Nutrients and normal blood sugar control

The body needs three main nutrients to function properly—carbohydrate, protein, and fat. These nutrients are digested into simpler compounds. Breads, grains, fruits, vegetables, milk and yogurt, and sugary foods contain carbohydrate that the body converts into glucose. Similarly, the body breaks down protein into amino acids and fat into fatty acids, all to store energy for the body.

Nutrients needed by the body and what they are used for

Type of nutrient

Where it is found

How it is used

Carbohydrate (starches and sugars)
  • Breads
  • Grains
  • Fruits
  • Vegetables
  • Milk and yogurt
  • Foods with sugar

Broken down into glucose, used to supply energy to cells

  • Meat
  • Legumes
  • Nuts and seeds
  • Eggs
  • Milk products
  • Vegetables

Broken down into amino acids, used to build muscle and to manufacture other proteins that are essential for the body to function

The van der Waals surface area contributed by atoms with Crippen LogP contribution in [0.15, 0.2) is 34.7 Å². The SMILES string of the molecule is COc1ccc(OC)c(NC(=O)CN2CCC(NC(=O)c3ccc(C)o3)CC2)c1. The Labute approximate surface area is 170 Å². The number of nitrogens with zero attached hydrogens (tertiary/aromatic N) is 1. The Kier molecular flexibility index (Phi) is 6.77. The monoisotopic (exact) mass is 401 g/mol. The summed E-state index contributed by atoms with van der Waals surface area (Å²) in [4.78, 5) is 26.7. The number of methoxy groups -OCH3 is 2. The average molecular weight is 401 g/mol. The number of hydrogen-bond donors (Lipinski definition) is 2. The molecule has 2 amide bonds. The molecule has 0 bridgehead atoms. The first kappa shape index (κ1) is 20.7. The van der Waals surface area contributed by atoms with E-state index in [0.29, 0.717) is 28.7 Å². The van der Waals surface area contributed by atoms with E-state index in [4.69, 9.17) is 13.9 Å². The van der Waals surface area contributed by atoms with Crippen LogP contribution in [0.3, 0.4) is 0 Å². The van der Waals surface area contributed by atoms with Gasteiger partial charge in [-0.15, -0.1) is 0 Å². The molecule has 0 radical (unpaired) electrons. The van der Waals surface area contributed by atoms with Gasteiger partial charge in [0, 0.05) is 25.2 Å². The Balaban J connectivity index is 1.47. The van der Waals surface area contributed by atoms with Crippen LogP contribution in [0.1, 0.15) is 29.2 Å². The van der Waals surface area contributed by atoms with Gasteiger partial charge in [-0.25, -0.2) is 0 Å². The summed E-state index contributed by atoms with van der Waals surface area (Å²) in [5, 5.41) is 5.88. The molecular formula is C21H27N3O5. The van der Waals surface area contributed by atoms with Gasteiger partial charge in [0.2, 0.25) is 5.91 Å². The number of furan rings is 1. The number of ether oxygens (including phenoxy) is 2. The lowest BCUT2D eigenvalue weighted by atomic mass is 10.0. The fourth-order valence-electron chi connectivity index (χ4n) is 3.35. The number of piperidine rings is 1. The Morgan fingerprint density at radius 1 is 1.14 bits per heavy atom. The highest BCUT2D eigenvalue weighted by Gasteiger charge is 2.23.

• Oils
  • Butter
  • Egg yolks
  • Animal products

Broken down into fatty acids, used to manufacture cell linings and hormones and to serve as food stores for future needs

After a meal, the blood sugar (glucose) level rises as carbohydrate is digested. This stimulates the beta cells of the pancreas to release insulin into the bloodstream. Insulin helps glucose enter the body's cells to be used for energy. If all the glucose is not needed for energy, some of it is stored in fat cells and in the liver as glycogen. As sugar moves from the blood to the cells, the blood glucose level returns to a normal between-meal range.

Several hormones and processes help regulate the blood sugar level and keep it tightly within a normal range (70 mg/dL to 120 mg/dL). When the blood sugar level falls below the desirable range, which may happen between meals, the body has at least three ways of responding:

  • Cells in the pancreas release glucagon, a hormone that stimulates the body to produce glucose from glycogen in the muscles and liver and release it into the blood.
  • When glycogen is used up, muscle protein itself is broken down. The liver uses the resulting amino acids to create glucose through a series of biochemical reactions (gluconeogenesis).
  • Fat stores are also used for energy, forming compounds called ketones.

Other hormones may also intervene to raise the blood sugar level, including epinephrine (also called adrenaline) and cortisol released by the adrenal glands and growth hormone released by the pituitary gland.

Last Updated: July 15, 2009

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